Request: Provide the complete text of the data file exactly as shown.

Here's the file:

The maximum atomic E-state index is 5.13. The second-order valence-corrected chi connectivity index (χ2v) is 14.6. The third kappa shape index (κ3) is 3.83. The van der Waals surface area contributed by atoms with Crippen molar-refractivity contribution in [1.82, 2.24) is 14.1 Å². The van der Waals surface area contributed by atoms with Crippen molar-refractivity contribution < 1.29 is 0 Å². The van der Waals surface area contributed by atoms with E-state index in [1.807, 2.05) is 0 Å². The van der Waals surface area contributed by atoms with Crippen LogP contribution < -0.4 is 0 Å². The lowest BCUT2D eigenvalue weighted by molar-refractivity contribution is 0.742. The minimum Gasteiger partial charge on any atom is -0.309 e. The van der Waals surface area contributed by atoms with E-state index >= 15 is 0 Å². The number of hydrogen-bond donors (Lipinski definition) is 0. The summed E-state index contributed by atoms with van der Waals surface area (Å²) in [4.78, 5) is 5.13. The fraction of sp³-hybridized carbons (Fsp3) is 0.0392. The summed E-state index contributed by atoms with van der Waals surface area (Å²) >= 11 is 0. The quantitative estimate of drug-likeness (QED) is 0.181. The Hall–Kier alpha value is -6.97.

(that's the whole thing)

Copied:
The maximum atomic E-state index is 5.13. The second-order valence-corrected chi connectivity index (χ2v) is 14.6. The third kappa shape index (κ3) is 3.83. The van der Waals surface area contributed by atoms with Crippen molar-refractivity contribution in [1.82, 2.24) is 14.1 Å². The van der Waals surface area contributed by atoms with Crippen molar-refractivity contribution < 1.29 is 0 Å². The van der Waals surface area contributed by atoms with E-state index in [1.807, 2.05) is 0 Å². The van der Waals surface area contributed by atoms with Crippen LogP contribution < -0.4 is 0 Å². The lowest BCUT2D eigenvalue weighted by molar-refractivity contribution is 0.742. The minimum Gasteiger partial charge on any atom is -0.309 e. The van der Waals surface area contributed by atoms with E-state index >= 15 is 0 Å². The number of hydrogen-bond donors (Lipinski definition) is 0. The summed E-state index contributed by atoms with van der Waals surface area (Å²) in [4.78, 5) is 5.13. The fraction of sp³-hybridized carbons (Fsp3) is 0.0392. The summed E-state index contributed by atoms with van der Waals surface area (Å²) >= 11 is 0. The quantitative estimate of drug-likeness (QED) is 0.181. The Hall–Kier alpha value is -6.97.